“Gradually, then suddenly.”
This brilliant phrase originally came from “The Sun Also Rises,” by Ernest Hemingway, to describe the two ways of becoming bankrupt. Much to Hemingway’s chagrin, it also has been used to describe the downfall of individual relationships, personal budget woes, and more recently, the collapse of Silicon Valley Bank (SVB).1
What follows is an attempt to provide clarity on what has occurred and what we believe is likely to occur. For those who would prefer a statement of clarity upfront, let me start by saying I believe a 2008-like crisis is unlikely.
With that, let us begin.
What has occurred …
Banking, at its core, is a fairly simple business. Banks receive deposits (mostly in the form of cash) from depositors and try to generate income from those deposits by lending them out. Some banks do very conservative and simple things like mortgages and car loans, and other banks do more nuanced and occasionally risky things like lend deposits to businesses with little to no assets.
SVB was, up until very recently, a bank that was generally admired for its ability to sit in the middle of the tech epicenter and finance some of the most innovative and adaptive tech businesses in recent years.
Founded in 1983, the bank was essentially designed to lend to those with generally different business models than those which appeal to the more traditional banking system.
Accordingly, and with a tailwind of ample levels of liquidity (like cash) slushing around the economy, SVB grew to become the 16th largest bank in the United States.
And yet, as I write this update, SVB has been overtaken by regulators and is under government control.
What went wrong?
We’ll get there, but first, let’s review the timing:
- On Wednesday, March 8, the management of the bank abruptly decided to mark to market some long-duration bonds and surprised investors with news that it needed to raise $2.25 billion to shore up its balance sheet. What this essentially means is that the bank held some bonds that had gone down in value, and suddenly decided to realize that value. This decision is certainly receiving some scrutiny.
- On Thursday, March 9, SVB’s chief executive officer held a call discussing a desire to raise additional capital. As you might have guessed, this call did not go particularly well.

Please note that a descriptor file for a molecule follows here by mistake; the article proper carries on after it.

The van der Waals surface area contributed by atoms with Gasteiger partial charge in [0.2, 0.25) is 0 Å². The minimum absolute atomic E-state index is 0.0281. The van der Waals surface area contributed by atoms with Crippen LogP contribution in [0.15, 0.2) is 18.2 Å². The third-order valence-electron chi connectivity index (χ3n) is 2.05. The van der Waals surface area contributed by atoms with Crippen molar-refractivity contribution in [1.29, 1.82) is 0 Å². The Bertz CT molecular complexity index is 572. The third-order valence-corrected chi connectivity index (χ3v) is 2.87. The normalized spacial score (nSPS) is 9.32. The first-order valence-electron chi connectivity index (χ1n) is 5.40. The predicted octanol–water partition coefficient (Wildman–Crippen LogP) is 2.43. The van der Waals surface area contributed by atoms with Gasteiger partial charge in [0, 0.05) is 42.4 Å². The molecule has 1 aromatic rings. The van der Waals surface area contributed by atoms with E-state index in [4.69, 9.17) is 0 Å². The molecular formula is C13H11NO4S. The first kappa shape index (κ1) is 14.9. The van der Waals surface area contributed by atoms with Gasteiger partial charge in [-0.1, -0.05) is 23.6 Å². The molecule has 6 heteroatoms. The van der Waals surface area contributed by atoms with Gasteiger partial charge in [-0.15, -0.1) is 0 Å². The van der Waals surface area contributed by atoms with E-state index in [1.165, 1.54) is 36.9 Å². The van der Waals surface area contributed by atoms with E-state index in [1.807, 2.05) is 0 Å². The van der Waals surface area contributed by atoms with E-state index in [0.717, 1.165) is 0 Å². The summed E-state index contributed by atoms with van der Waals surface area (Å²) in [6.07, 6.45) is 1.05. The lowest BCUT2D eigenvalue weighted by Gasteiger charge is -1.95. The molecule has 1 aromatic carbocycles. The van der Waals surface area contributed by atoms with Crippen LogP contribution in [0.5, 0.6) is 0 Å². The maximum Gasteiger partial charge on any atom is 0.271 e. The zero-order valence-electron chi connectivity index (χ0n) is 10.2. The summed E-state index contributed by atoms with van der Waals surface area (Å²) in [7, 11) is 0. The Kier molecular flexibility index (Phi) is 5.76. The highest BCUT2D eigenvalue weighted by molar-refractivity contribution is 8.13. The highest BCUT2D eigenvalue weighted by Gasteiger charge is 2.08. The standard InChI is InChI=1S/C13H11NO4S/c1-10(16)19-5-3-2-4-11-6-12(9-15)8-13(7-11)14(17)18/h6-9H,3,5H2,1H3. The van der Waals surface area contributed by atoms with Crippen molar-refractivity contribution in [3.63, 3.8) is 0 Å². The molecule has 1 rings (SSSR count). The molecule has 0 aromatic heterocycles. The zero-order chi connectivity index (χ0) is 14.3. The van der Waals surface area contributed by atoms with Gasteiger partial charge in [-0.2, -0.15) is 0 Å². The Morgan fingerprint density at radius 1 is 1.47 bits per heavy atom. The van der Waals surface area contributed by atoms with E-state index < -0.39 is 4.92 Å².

- That same day, several large incubator and venture capital firms encouraged their clients and relationships to withdraw their cash from SVB. This is essentially the same as yelling “fire” in a crowded theatre and generally doesn’t end well.
- Unfortunately, the confluence of these events resulted in requests of $42 billion of withdrawals, causing a negative cash balance of $958 million at the end of March 9.
- With that negative cash balance now confirmed, on Friday, March 10, regulators stepped in, took over the bank, and seized all deposits—resulting in the largest bank failure since 2008.
- After the takeover, the question remained of how to treat those that had lost access to their deposits at the bank (where a significant amount of the concern existed). Accordingly, on Sunday, March 12, a joint statement was issued by the Secretary of the Treasury Janet Yellen, Federal Reserve Chairman Jerome Powell, and Federal Deposit Insurance Corporation (FDIC) Chairman Martin Gruenberg that clarified that all depositors at SVB would be fully protected and have access to their accounts beginning Monday, March 13.2
- That same day (Sunday, March 12), Signature Bank — which is smaller— but had similar exposure, also was shuttered with a similar outcome.
- On Monday, March 13, all SVB clients (including commercial clients) gained access to capital when the former bank's assets, including both insured and uninsured deposits, were transferred to a newly created bridge bank.
If the narrative that a well-respected bank could go from existing in a reasonable place to out of business in short order is causing you to scratch your head, you aren’t alone.
And yet…there is much more here than meets the eye.
Two main points: Let us 1) zoom in, and then, 2) zoom out.
With the benefit of hindsight, SVB, made four key decisions that were perhaps unwise: